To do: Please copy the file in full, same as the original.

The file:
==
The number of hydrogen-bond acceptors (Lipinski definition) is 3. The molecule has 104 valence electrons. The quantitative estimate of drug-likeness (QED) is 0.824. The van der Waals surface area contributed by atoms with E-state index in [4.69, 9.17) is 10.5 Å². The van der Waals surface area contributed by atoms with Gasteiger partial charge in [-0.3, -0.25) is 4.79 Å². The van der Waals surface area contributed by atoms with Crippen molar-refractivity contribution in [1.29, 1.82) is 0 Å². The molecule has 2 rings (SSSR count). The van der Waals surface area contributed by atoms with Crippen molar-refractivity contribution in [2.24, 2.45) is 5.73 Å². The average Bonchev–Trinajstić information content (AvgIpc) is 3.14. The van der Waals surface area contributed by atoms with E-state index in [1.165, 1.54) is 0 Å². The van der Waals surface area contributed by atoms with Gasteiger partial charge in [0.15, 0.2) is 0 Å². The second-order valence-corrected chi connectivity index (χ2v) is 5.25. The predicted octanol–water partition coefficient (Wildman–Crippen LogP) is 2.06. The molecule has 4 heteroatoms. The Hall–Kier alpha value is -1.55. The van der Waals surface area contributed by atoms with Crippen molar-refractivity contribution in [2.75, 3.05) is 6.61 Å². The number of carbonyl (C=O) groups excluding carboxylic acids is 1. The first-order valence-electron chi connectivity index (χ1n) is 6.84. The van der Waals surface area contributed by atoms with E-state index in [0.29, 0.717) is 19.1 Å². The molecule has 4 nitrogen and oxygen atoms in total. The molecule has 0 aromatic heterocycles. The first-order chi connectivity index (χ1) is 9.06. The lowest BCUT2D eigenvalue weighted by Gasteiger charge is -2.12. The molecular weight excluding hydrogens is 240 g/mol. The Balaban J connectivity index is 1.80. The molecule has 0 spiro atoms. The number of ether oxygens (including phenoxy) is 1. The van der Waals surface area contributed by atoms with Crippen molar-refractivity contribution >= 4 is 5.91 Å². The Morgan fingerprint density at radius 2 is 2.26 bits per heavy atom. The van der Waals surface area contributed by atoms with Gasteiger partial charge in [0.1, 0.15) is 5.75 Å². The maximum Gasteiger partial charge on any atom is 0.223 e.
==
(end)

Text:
The number of hydrogen-bond acceptors (Lipinski definition) is 3. The molecule has 104 valence electrons. The quantitative estimate of drug-likeness (QED) is 0.824. The van der Waals surface area contributed by atoms with E-state index in [4.69, 9.17) is 10.5 Å². The van der Waals surface area contributed by atoms with Gasteiger partial charge in [-0.3, -0.25) is 4.79 Å². The van der Waals surface area contributed by atoms with Crippen molar-refractivity contribution in [1.29, 1.82) is 0 Å². The molecule has 2 rings (SSSR count). The van der Waals surface area contributed by atoms with Crippen molar-refractivity contribution in [2.24, 2.45) is 5.73 Å². The average Bonchev–Trinajstić information content (AvgIpc) is 3.14. The van der Waals surface area contributed by atoms with E-state index in [1.165, 1.54) is 0 Å². The van der Waals surface area contributed by atoms with Gasteiger partial charge in [0.15, 0.2) is 0 Å². The second-order valence-corrected chi connectivity index (χ2v) is 5.25. The predicted octanol–water partition coefficient (Wildman–Crippen LogP) is 2.06. The molecule has 4 heteroatoms. The Hall–Kier alpha value is -1.55. The van der Waals surface area contributed by atoms with Crippen molar-refractivity contribution in [2.75, 3.05) is 6.61 Å². The number of carbonyl (C=O) groups excluding carboxylic acids is 1. The first-order valence-electron chi connectivity index (χ1n) is 6.84. The van der Waals surface area contributed by atoms with E-state index in [0.29, 0.717) is 19.1 Å². The molecule has 4 nitrogen and oxygen atoms in total. The molecule has 0 aromatic heterocycles. The first-order chi connectivity index (χ1) is 9.06. The lowest BCUT2D eigenvalue weighted by Gasteiger charge is -2.12. The molecular weight excluding hydrogens is 240 g/mol. The Balaban J connectivity index is 1.80. The molecule has 0 spiro atoms. The number of ether oxygens (including phenoxy) is 1. The van der Waals surface area contributed by atoms with Crippen molar-refractivity contribution >= 4 is 5.91 Å². The Morgan fingerprint density at radius 2 is 2.26 bits per heavy atom. The van der Waals surface area contributed by atoms with Gasteiger partial charge in [0.1, 0.15) is 5.75 Å². The maximum Gasteiger partial charge on any atom is 0.223 e.